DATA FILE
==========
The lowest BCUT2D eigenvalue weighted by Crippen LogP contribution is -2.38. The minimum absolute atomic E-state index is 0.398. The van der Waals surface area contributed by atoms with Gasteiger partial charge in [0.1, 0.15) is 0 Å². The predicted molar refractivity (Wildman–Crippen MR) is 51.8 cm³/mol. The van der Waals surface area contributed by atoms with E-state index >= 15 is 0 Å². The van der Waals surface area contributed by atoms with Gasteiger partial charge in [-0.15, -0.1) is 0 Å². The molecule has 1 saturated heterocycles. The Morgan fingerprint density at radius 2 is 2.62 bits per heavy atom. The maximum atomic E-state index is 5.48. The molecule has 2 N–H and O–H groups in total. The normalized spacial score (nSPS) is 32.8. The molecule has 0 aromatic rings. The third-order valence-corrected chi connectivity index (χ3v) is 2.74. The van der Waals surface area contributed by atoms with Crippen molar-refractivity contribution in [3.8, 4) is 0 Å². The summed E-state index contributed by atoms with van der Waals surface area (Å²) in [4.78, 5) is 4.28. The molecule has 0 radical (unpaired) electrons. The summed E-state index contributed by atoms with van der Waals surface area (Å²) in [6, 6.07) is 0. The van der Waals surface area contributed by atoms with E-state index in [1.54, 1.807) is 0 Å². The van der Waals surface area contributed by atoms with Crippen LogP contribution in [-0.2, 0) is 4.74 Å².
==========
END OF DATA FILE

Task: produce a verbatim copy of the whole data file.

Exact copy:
The lowest BCUT2D eigenvalue weighted by Crippen LogP contribution is -2.38. The minimum absolute atomic E-state index is 0.398. The van der Waals surface area contributed by atoms with Gasteiger partial charge in [0.1, 0.15) is 0 Å². The predicted molar refractivity (Wildman–Crippen MR) is 51.8 cm³/mol. The van der Waals surface area contributed by atoms with E-state index >= 15 is 0 Å². The van der Waals surface area contributed by atoms with Gasteiger partial charge in [-0.15, -0.1) is 0 Å². The molecule has 1 saturated heterocycles. The Morgan fingerprint density at radius 2 is 2.62 bits per heavy atom. The maximum atomic E-state index is 5.48. The molecule has 2 N–H and O–H groups in total. The normalized spacial score (nSPS) is 32.8. The molecule has 0 aromatic rings. The third-order valence-corrected chi connectivity index (χ3v) is 2.74. The van der Waals surface area contributed by atoms with Crippen molar-refractivity contribution in [3.8, 4) is 0 Å². The summed E-state index contributed by atoms with van der Waals surface area (Å²) in [4.78, 5) is 4.28. The molecule has 0 radical (unpaired) electrons. The summed E-state index contributed by atoms with van der Waals surface area (Å²) in [6, 6.07) is 0. The van der Waals surface area contributed by atoms with E-state index in [1.54, 1.807) is 0 Å². The van der Waals surface area contributed by atoms with Crippen LogP contribution in [-0.2, 0) is 4.74 Å².